Mount Worth State Park
Change of conditionsAdd change of condition
No change of conditions apply
- Established:May 1978
Mount Worth State Park protects a remnant of the forests that once covered the western Strzelecki Ranges. Tall, wet forests of Mountain Ash, Mountain Grey Gum and Blackwood grow on the hills and slopes, and tree ferns flourish in sheltered gullies, offering a beautiful backdrop for a number of the walks throughout the park. Birdlife is abundant within the park, with Lyrebirds scratching amongst the leaf litter and the forest canopy providing nesting areas for many birds. In the 1920s, timber mills operated on the slops around Mount Worth, and relics of the timber industry remain in the park.
Mount Worth State Park is situated approximately 125 kilometres south east of Melbourne. The park is reached from the Princes Highway at Warragul by following the Warragul – Korumburra Road, Grand Ridge Road and McDonalds Track. Alternatively the park can be accessed from Darnum via the Darnum – Allambee Road and the Allambee Estate Road. Roads are narrow and winding with gravel surfaces.
Things to see and do
Walking, picnicking and sightseeing are the most popular activities at this park. There are a number of walks in this park of varying levels, including the popular Giant's Circuit walk, which follows a timber tramway through Mountain Ash Forest and fern filled gullies. This lovely walk includes the impressive Standing Giant, a huge Mountain Ash with a girth of 14 metres and is probably 300 years old. The Waterfall-Bower Circuit is a fantastic track for the more experienced walker, featuring a small waterfall at the midway point. The grassy flats and tree ferns at Moonlight Creek provide a delightful setting for a picnic.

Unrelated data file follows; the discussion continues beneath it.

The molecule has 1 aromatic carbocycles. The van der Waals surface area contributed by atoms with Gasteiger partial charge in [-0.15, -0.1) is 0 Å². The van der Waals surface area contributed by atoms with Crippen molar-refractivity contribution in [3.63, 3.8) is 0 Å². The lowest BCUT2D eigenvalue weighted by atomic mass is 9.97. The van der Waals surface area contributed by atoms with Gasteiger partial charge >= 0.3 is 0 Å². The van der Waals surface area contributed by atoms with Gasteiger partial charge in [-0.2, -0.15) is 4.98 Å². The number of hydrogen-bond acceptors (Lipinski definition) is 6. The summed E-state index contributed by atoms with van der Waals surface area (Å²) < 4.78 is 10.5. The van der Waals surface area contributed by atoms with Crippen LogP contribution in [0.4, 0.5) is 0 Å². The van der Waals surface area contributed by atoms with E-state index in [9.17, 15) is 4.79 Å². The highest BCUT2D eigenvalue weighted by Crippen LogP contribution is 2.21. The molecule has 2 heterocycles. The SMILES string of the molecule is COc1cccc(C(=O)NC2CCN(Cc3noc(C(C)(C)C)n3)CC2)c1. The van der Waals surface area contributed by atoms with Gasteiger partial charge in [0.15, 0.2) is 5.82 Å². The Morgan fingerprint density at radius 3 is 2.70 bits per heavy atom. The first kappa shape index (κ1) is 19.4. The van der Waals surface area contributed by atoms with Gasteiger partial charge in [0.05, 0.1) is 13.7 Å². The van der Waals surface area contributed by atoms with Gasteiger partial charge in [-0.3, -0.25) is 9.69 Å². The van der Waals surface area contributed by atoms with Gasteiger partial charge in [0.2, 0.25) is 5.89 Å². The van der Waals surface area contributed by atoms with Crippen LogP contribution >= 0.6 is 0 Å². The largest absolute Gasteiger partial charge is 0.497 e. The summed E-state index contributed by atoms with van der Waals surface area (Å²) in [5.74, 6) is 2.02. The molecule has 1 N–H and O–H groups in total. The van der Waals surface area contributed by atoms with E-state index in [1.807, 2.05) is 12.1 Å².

Sheltered picnic tables, fireplaces and toilets are provided at Moonlight Creek.
Dogs and other pets are not permitted.
Aboriginal Traditional Owners
Parks Victoria acknowledges the Aboriginal Traditional Owners of Victoria - including its parks and reserves. Through their cultural traditions, the Boon Wurrung, Bunurong and Gunai/Kurnai identify the Mount Worth State Park as their Traditional Country.
Parks Victoria acknowledges the Aboriginal Traditional Owners of Victoria - including its parks and reserves. Through their cultural traditions, Aboriginal people maintain their connection to their ancestral lands and waters. Further information is available from Aboriginal Affairs Victoria AAV and Native Title Services Victoria